Front Garden Ideas to increase your Curb Appeal
Your front garden should say ‘Welcome to my Home!’
The layout of your front garden should increase curb appeal.
Look at the your front of your home and think – can I make this better?
The way the front of your house looks provides ‘the face’ of your home. From the fence or hedge at the boundary, and up to the front door, the care and attention you give this important space will bring pleasure, and Grotec can help.
Fencing of your front garden might follow the style of your house. Older cottages call for white picket fences. More modern buildings could be complemented by the garden theme. The style of fence can be vertical or horizontal boards – currently, spaced horizontal designs are the most popular, and the gate and letter box can be made into an artwork.
There should be a clear, straight pathway to the front door. For some houses where the front garden needs modernisation you could consider pavers. Disguising concrete steps by covering with hard wearing deck timber, and fitted with a timber hand rail will dramatically change the look.
If the space inside your front garden is small, you might consider ground covers instead of lawn – native violet (Viola hederacea), Mondo grass (Ophiopogon japonicus) – black can be striking between pavers – or Blue festuca (Festuca ovina), as well as grasses will fit in.
Your front garden should look even on both sides of the path.
What you put in your front garden depends mainly on how much space you have, and where you are. Remember ‘less is more’, and more modern designs favour planting only one or two varieties of plants in the front garden, one side of the path reflecting the other. Some areas might be able to use Gardenia, while more robust Lavender (Lavandula) can be trimmed to suit. Consider grasses and sedges – kangaroo grass (Themeda australis), or curly wig (Caustis flexuosa) are two of many that change colour depending on the season.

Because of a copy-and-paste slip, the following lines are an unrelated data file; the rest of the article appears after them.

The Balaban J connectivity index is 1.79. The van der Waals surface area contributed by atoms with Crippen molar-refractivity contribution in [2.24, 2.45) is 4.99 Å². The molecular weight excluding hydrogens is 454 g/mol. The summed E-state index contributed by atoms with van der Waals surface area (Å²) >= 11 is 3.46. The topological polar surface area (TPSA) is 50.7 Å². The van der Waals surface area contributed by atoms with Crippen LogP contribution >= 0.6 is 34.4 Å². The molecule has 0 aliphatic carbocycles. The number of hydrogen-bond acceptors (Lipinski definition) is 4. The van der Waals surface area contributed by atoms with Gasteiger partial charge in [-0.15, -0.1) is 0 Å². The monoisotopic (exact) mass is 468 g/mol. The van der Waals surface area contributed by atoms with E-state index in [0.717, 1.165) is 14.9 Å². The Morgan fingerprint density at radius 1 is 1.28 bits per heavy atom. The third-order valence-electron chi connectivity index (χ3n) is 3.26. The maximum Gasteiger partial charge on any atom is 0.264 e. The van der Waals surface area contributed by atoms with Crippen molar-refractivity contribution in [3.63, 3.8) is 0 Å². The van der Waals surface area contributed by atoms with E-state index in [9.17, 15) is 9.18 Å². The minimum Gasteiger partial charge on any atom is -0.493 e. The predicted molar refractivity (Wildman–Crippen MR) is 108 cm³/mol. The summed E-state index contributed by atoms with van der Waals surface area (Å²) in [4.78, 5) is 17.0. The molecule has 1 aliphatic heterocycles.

Some front gardens suit a single specimen tree, and there are natives that you might choose: Weeping bottlebrush (Callistemon viminalis), Lavender paperbark (Melaleuca nesophila), and varieties of Grevillea give a focal point to the front garden. For more coastal sites Wattles (Acacia var.), Native fushia (Correa reflexa) or Pink buttons (Kunzea capitata) will add interest.
Instead of a specimen tree or shrub, a special feature could be added close to the front door – a fountain, topiary, or statue will reflect your welcome. Add lighting, which highlights this feature, as well lighting a safe passage to the door.